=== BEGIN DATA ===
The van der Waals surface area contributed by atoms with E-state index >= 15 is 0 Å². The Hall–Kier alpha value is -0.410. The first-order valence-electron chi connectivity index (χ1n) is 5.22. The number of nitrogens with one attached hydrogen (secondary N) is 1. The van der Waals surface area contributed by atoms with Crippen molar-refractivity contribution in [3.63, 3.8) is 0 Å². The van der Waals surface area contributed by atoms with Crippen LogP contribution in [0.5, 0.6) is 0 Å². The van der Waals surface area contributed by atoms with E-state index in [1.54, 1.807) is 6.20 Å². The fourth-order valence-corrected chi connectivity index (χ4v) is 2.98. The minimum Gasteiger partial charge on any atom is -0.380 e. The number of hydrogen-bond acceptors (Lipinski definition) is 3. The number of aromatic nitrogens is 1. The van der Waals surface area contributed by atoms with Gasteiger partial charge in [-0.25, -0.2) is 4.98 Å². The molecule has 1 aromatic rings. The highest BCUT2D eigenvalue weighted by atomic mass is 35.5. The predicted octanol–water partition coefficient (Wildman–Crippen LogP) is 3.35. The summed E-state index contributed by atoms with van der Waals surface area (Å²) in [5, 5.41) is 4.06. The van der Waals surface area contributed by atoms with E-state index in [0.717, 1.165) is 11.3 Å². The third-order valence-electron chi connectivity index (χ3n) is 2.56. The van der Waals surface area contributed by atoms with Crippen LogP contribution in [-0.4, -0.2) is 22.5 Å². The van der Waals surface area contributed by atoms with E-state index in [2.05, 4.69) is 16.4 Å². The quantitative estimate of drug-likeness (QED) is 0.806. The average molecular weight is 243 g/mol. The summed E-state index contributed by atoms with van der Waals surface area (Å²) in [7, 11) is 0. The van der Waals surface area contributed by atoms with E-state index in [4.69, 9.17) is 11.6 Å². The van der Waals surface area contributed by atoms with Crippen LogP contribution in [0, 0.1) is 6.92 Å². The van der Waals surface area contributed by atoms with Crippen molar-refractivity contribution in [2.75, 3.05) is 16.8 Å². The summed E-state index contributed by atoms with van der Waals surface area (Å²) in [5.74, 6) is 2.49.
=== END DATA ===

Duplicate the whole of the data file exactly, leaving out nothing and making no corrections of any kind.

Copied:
The van der Waals surface area contributed by atoms with E-state index >= 15 is 0 Å². The Hall–Kier alpha value is -0.410. The first-order valence-electron chi connectivity index (χ1n) is 5.22. The number of nitrogens with one attached hydrogen (secondary N) is 1. The van der Waals surface area contributed by atoms with Crippen molar-refractivity contribution in [3.63, 3.8) is 0 Å². The van der Waals surface area contributed by atoms with Crippen LogP contribution in [0.5, 0.6) is 0 Å². The van der Waals surface area contributed by atoms with E-state index in [1.54, 1.807) is 6.20 Å². The fourth-order valence-corrected chi connectivity index (χ4v) is 2.98. The minimum Gasteiger partial charge on any atom is -0.380 e. The number of hydrogen-bond acceptors (Lipinski definition) is 3. The number of aromatic nitrogens is 1. The van der Waals surface area contributed by atoms with Gasteiger partial charge in [-0.25, -0.2) is 4.98 Å². The molecule has 1 aromatic rings. The highest BCUT2D eigenvalue weighted by atomic mass is 35.5. The predicted octanol–water partition coefficient (Wildman–Crippen LogP) is 3.35. The summed E-state index contributed by atoms with van der Waals surface area (Å²) in [5, 5.41) is 4.06. The van der Waals surface area contributed by atoms with E-state index in [0.717, 1.165) is 11.3 Å². The third-order valence-electron chi connectivity index (χ3n) is 2.56. The van der Waals surface area contributed by atoms with Crippen LogP contribution in [-0.4, -0.2) is 22.5 Å². The van der Waals surface area contributed by atoms with E-state index in [2.05, 4.69) is 16.4 Å². The quantitative estimate of drug-likeness (QED) is 0.806. The average molecular weight is 243 g/mol. The summed E-state index contributed by atoms with van der Waals surface area (Å²) in [7, 11) is 0. The van der Waals surface area contributed by atoms with E-state index in [4.69, 9.17) is 11.6 Å². The van der Waals surface area contributed by atoms with Crippen LogP contribution in [0, 0.1) is 6.92 Å². The van der Waals surface area contributed by atoms with Crippen molar-refractivity contribution in [2.75, 3.05) is 16.8 Å². The summed E-state index contributed by atoms with van der Waals surface area (Å²) in [5.74, 6) is 2.49.